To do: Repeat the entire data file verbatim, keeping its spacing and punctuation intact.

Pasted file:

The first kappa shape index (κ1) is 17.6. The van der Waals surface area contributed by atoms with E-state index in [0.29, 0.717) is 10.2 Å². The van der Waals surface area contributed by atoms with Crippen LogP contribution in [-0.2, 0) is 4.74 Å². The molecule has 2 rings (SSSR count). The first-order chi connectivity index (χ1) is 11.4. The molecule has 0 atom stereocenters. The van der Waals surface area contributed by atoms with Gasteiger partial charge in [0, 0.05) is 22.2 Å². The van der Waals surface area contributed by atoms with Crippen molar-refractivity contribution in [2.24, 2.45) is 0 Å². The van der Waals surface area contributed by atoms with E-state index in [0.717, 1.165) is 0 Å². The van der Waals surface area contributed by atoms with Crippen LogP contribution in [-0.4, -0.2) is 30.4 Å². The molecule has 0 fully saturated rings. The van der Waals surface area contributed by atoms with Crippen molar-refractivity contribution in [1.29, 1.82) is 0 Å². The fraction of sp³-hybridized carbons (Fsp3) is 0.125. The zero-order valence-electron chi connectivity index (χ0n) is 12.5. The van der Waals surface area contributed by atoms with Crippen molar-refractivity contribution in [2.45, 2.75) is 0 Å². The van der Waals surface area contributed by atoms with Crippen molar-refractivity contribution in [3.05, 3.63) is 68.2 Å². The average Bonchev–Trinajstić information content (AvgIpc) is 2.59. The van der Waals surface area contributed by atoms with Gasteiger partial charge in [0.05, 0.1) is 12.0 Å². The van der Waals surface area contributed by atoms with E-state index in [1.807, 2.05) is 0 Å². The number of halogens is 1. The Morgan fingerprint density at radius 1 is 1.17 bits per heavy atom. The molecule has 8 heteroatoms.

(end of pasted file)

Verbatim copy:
The first kappa shape index (κ1) is 17.6. The van der Waals surface area contributed by atoms with E-state index in [0.29, 0.717) is 10.2 Å². The van der Waals surface area contributed by atoms with Crippen LogP contribution in [-0.2, 0) is 4.74 Å². The molecule has 2 rings (SSSR count). The first-order chi connectivity index (χ1) is 11.4. The molecule has 0 atom stereocenters. The van der Waals surface area contributed by atoms with Gasteiger partial charge in [0, 0.05) is 22.2 Å². The van der Waals surface area contributed by atoms with Crippen molar-refractivity contribution in [2.24, 2.45) is 0 Å². The van der Waals surface area contributed by atoms with E-state index in [0.717, 1.165) is 0 Å². The van der Waals surface area contributed by atoms with Crippen LogP contribution in [-0.4, -0.2) is 30.4 Å². The molecule has 0 fully saturated rings. The van der Waals surface area contributed by atoms with Crippen molar-refractivity contribution in [1.29, 1.82) is 0 Å². The fraction of sp³-hybridized carbons (Fsp3) is 0.125. The zero-order valence-electron chi connectivity index (χ0n) is 12.5. The van der Waals surface area contributed by atoms with Crippen molar-refractivity contribution in [2.45, 2.75) is 0 Å². The van der Waals surface area contributed by atoms with Crippen molar-refractivity contribution in [3.05, 3.63) is 68.2 Å². The average Bonchev–Trinajstić information content (AvgIpc) is 2.59. The van der Waals surface area contributed by atoms with Gasteiger partial charge in [0.05, 0.1) is 12.0 Å². The van der Waals surface area contributed by atoms with E-state index in [1.807, 2.05) is 0 Å². The number of halogens is 1. The Morgan fingerprint density at radius 1 is 1.17 bits per heavy atom. The molecule has 8 heteroatoms.